Attack on “Balanced Literacy” Is Attack on Professional Teachers, Research

The allusion in Robert Pondiscio’s Why Johnny won’t learn to read accomplishes something different than intended. Pondiscio’s uninformed swipe at balanced literacy actually reveals that, once again, ideology trumps teacher professionalism and literacy research.

The reading wars are about almost everything except reading, but the most important lesson from this newest version of the same old thing is that if we start with what balanced literacy is, we begin to see just what those who attack balanced literacy believe:

Spiegel 3

Spiegel’s definition shows that the term “balanced literacy” is about the professional autonomy of the teacher, the wide range of research on how children acquire literacy, and honoring individual student needs (those who need direct instruction and those who do not).

Like “whole language,” balanced literacy does not reject any practice that is needed or effective, and does not prescribe practices either.

When Pondiscio and others, then, reject balanced literacy, they reject teacher autonomy and professionalism, research-based practices in literacy, and student needs.

For Further Reading

Teaching Reading and Children: Reading Programs as “Costume Parties”

6 comments

  1. Pingback: Attack on “Balanced Literacy” Is Attack on Professional Teachers, Research – @ THE CHALK FACE
  2. Russ Walsh

    Thanks for this Paul and thanks for pointing me to the Pondiscio article which I had not seen while preparing my post on the issue. As you rightly point out, balanced literacy is truly about skilled professionals making informed judgements along the way of bringing children into the literacy club. There is plenty of room for Common Core in balanced literacy, except that the proponents of the Common Core are so unbalanced and so ready to try to remove the teacher from the equation.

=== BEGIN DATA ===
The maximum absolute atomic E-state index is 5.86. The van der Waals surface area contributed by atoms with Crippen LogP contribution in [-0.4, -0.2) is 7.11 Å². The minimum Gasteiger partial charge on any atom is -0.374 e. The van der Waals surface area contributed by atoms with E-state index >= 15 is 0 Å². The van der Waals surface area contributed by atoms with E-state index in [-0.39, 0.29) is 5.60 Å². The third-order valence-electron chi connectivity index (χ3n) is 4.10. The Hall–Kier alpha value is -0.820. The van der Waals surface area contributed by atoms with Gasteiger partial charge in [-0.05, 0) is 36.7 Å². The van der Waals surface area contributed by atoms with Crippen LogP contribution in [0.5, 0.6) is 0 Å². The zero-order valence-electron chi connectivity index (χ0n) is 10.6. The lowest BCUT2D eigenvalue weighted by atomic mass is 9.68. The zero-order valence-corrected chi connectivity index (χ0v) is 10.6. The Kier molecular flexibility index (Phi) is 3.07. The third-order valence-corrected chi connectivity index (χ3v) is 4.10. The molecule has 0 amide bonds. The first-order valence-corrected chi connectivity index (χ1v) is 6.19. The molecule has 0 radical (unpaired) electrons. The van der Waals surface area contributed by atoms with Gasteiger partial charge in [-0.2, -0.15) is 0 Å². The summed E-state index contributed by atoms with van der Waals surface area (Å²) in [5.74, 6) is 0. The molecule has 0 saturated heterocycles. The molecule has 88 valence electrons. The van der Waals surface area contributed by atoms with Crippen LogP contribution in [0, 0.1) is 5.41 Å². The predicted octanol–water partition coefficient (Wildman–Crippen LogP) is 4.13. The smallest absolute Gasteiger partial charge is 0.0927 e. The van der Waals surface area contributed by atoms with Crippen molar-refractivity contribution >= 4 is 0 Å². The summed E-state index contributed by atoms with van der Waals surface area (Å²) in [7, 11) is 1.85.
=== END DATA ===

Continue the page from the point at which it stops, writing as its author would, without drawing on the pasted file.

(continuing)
3. Scott Simmons

    Oh, Lord. That’s absolutely an attack on professionalism itself, not on a methodology. Like zero-tolerance and relentless benchmarking, it’s an effort to banish the exercise of judgment from teaching.

    The desire to judgment-proof performance surely began in the legal world and spread throughout vocations, to the point where few professionals have the latitude to exercise their expertise at the level where they (and those they serve) would flourish. The mindset has even infected our private interactions, leading individuals to subscribe more readily than ever to the ideologies of movements and political parties sight-unseen instead of forming their own opinions on individual issues.

    Eliminating all but the most slavish of methodologies from teaching is sadly in step with the trend toward ideology-led intellectual and working life in America.

  4. Allan Katz

    Thanks for a great article and especially the links – Russ etc
    http://www.edweek.org/ew/articles/2008/11/18/14read.h28.html
    phonics won ! We spent $6 billion in the US implementing the supposedly “scientific” conclusions of a large meta-analysis, and got zero gains in reading comprehension, but a lot of collateral damage. We need to teach students and address their needs in the context of long term goals of developing a love for reading otherwise the headline will read – Jonny can read , but Jonny does not want to read . Another problem is we help kids put the focus on how well they are doing instead of what they are doing

  5. Pingback: Diagramming Sentences and the Art of Misguided Nostalgia | the becoming radical

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